Amended formula takes effect Feb. 1; Increases 4b price by 30¢.
California’s struggling dairy producers can expect higher revenues this spring after yesterday’s announcement that the state will temporarily increase minimum prices by 10 cents to 30 cents per cwt. for four of its five classes of milk.
The amended price formulas will take effect Feb. 1 and will remain in place through May 31, 2013, the California Department of Food and Agriculture (CDFA) said. The overall five-class average of the pricing increases is 25.1 cents per cwt.
Dairy producer groups expressed disappointment that the pricing increases weren’t higher.
"We won’t scoff at any increases in producer income, but, while we knew this would be temporary, we had hoped for larger increases, especially in the 4b price," said Rob Vanden Heuvel, executive vice president with the Milk Producers Council.
Producer interests had asked for an increase of $1 to $1.25 per cwt. in the 4b price during a Dec. 21 hearing called by CDFA. Yesterday's decision bolstered Class 4a and 4b prices by 30 cents per cwt. Although smaller than producer groups had proposed, it’s the biggest increase CDFA allotted among the four classes whose prices were raised.
Class 4a represents butter and dried milk powders, and Class 4b addresses cheese and whey protein powders. Those two classes account for more than 75% of California’s milk use.
Dairy processors interests said they weren’t thrilled with CDFA’s decision either.
"Anything that increases costs makes it harder to hang on to your market," said Bill Schiek, economist with the Dairy Institute of California. The Sacramento-based trade organization represents the state’s dairy processors and manufacturers.
Schiek said he estimated the pricing increase could amount to $36.2 million, based on rough calculations using numbers for last year’s February-through-May milk production.
"We understand what [CDFA Secretary Karen Ross] was trying to do: balance the needs of producers for more income against the processors’ need to remain competitive in the market," Schiek said.
Vandenheuvel said producers would continue to work on long-term changes to prices. "Those are not going to come from CDFA," he said.
Among producer-led efforts for long-term pricing change is a proposal to move California’s regulated dairy pricing from a state-governed system to a federal milk marketing order. Another is a legislative bill introduced in December in the California Legislature. Assembly Bill 31 would keep the whey value in California’s 4b formula within 80% of the regulated minimum price for whey found in surrounding states. Western United Dairymen sponsored the bill, which was introduced on by Assemblyman Dr. Richard Pan (D-Sacramento). That alignment could give California producers a price increase of 25 cents to $1.50 per cwt.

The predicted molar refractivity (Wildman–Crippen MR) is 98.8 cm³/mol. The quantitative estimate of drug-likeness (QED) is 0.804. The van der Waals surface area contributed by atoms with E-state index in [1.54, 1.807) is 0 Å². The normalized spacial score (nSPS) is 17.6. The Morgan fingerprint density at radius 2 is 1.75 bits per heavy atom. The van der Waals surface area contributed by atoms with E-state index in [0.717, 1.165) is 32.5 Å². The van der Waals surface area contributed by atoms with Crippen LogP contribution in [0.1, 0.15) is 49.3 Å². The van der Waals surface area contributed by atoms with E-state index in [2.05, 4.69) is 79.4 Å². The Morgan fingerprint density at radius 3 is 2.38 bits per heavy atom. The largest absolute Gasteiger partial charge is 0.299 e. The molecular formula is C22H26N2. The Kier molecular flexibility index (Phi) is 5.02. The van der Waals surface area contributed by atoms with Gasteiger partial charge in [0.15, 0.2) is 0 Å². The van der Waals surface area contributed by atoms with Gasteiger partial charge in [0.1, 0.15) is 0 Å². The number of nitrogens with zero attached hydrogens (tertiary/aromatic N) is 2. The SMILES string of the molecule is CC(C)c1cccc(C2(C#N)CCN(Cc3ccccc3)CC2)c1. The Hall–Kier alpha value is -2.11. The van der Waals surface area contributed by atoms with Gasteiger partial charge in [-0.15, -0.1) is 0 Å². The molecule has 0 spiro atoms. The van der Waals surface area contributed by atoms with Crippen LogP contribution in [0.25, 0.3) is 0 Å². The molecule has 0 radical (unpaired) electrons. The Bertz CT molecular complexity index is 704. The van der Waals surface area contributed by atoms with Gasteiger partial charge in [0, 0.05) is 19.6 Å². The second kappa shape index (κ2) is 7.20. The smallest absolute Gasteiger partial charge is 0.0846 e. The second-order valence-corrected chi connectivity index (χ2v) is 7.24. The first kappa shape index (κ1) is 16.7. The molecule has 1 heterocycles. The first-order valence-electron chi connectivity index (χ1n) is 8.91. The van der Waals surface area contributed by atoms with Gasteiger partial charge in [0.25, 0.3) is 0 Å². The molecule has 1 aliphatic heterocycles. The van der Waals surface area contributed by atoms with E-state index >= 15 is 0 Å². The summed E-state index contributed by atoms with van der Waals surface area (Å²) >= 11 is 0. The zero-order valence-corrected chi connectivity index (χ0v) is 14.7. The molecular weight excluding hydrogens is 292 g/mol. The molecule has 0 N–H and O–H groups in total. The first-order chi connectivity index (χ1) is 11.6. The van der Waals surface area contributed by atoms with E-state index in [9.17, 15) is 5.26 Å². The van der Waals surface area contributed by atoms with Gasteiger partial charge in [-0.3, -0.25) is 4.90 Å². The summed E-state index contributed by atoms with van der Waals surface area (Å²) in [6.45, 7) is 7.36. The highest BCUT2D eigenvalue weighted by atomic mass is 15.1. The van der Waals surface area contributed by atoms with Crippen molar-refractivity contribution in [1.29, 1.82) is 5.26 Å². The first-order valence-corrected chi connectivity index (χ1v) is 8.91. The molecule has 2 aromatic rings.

CDFA sets the formula for establishing minimum milk prices for five classes: 1, 2, 3, 4a and 4b. California processors pay for milk based on one of one of the five classes. All of those monies are blended together, or pooled, and then paid out equitably to dairy farmers.
In Tuesday’s announcement, CDFA said the new price amendments would result from:
• Increasing the Class 1 price approximately $0.05/cwt. by adding:
- $0.0006 per pound to the milk fat price.
- $0.0045 per pound to the milk solids-not-fat price.
-$0.0001 per pound to the milk fluid carrier price.
• Increasing the Class 2 and 3 prices approximately $0.10/cwt. by adding:
- $0.0082 per pound to both the milk fat and milk solids-not-fat prices.
• Increasing the Class 4a and 4b prices approximately $0.30/cwt. by adding: $0.0246 per pound to both the milk fat and milk solids-not-fat prices.
The Class 4b pricing formula has been at the center of producer-led efforts for the past two years. California dairies maintain they’re losing hundreds of millions of dollars from the undervalued 4b formula. They say the 4b formula’s minimum price falls well below comparable prices in federal order areas.
CDFA has granted small pricing increase for the 4b formula during that time, although producers reacted with disappointment to those. In December, CDFA denied the most recent increase requests, and then called a special Dec. 21 hearing to consider increases to all five classes of milk it regulates. Tuesday’s announcement marked CDFA’s determination of its findings and conclusions to the Dec. 21 hearing.
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